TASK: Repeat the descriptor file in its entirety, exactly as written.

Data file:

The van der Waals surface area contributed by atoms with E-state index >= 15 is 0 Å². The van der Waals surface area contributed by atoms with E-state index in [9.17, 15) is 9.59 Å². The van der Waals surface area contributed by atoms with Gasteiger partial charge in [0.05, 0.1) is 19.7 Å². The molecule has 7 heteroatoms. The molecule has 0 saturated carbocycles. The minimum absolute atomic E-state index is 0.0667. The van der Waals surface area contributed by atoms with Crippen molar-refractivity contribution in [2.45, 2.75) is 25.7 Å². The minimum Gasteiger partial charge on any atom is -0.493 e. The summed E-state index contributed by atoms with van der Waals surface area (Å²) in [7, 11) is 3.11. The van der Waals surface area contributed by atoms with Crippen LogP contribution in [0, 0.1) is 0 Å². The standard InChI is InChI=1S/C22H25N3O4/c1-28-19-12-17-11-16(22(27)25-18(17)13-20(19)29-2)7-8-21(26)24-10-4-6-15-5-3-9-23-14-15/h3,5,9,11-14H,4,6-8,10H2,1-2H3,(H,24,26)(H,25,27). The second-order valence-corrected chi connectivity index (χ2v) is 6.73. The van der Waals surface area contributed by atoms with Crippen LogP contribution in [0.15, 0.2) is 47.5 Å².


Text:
The van der Waals surface area contributed by atoms with E-state index >= 15 is 0 Å². The van der Waals surface area contributed by atoms with E-state index in [9.17, 15) is 9.59 Å². The van der Waals surface area contributed by atoms with Gasteiger partial charge in [0.05, 0.1) is 19.7 Å². The molecule has 7 heteroatoms. The molecule has 0 saturated carbocycles. The minimum absolute atomic E-state index is 0.0667. The van der Waals surface area contributed by atoms with Crippen molar-refractivity contribution in [2.45, 2.75) is 25.7 Å². The minimum Gasteiger partial charge on any atom is -0.493 e. The summed E-state index contributed by atoms with van der Waals surface area (Å²) in [7, 11) is 3.11. The van der Waals surface area contributed by atoms with Crippen LogP contribution in [0, 0.1) is 0 Å². The standard InChI is InChI=1S/C22H25N3O4/c1-28-19-12-17-11-16(22(27)25-18(17)13-20(19)29-2)7-8-21(26)24-10-4-6-15-5-3-9-23-14-15/h3,5,9,11-14H,4,6-8,10H2,1-2H3,(H,24,26)(H,25,27). The second-order valence-corrected chi connectivity index (χ2v) is 6.73. The van der Waals surface area contributed by atoms with Crippen LogP contribution in [0.15, 0.2) is 47.5 Å².